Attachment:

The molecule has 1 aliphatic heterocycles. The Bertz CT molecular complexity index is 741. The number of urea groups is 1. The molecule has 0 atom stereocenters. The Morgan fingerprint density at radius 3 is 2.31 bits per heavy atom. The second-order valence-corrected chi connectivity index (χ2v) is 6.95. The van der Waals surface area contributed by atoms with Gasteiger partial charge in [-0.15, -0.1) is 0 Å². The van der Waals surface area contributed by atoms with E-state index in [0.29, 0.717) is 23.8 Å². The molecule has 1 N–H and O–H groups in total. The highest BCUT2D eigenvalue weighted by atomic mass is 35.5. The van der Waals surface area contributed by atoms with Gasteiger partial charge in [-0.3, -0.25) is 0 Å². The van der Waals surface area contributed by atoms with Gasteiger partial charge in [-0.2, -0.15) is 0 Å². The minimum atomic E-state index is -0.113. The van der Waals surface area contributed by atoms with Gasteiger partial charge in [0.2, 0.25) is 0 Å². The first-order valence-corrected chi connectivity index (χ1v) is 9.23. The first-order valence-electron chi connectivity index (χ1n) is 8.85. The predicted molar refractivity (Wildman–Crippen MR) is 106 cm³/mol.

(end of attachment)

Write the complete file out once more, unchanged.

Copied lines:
The molecule has 1 aliphatic heterocycles. The Bertz CT molecular complexity index is 741. The number of urea groups is 1. The molecule has 0 atom stereocenters. The Morgan fingerprint density at radius 3 is 2.31 bits per heavy atom. The second-order valence-corrected chi connectivity index (χ2v) is 6.95. The van der Waals surface area contributed by atoms with Gasteiger partial charge in [-0.15, -0.1) is 0 Å². The van der Waals surface area contributed by atoms with E-state index in [0.29, 0.717) is 23.8 Å². The molecule has 1 N–H and O–H groups in total. The highest BCUT2D eigenvalue weighted by atomic mass is 35.5. The van der Waals surface area contributed by atoms with Gasteiger partial charge in [-0.3, -0.25) is 0 Å². The van der Waals surface area contributed by atoms with Gasteiger partial charge in [-0.2, -0.15) is 0 Å². The minimum atomic E-state index is -0.113. The van der Waals surface area contributed by atoms with Gasteiger partial charge in [0.2, 0.25) is 0 Å². The first-order valence-corrected chi connectivity index (χ1v) is 9.23. The first-order valence-electron chi connectivity index (χ1n) is 8.85. The predicted molar refractivity (Wildman–Crippen MR) is 106 cm³/mol.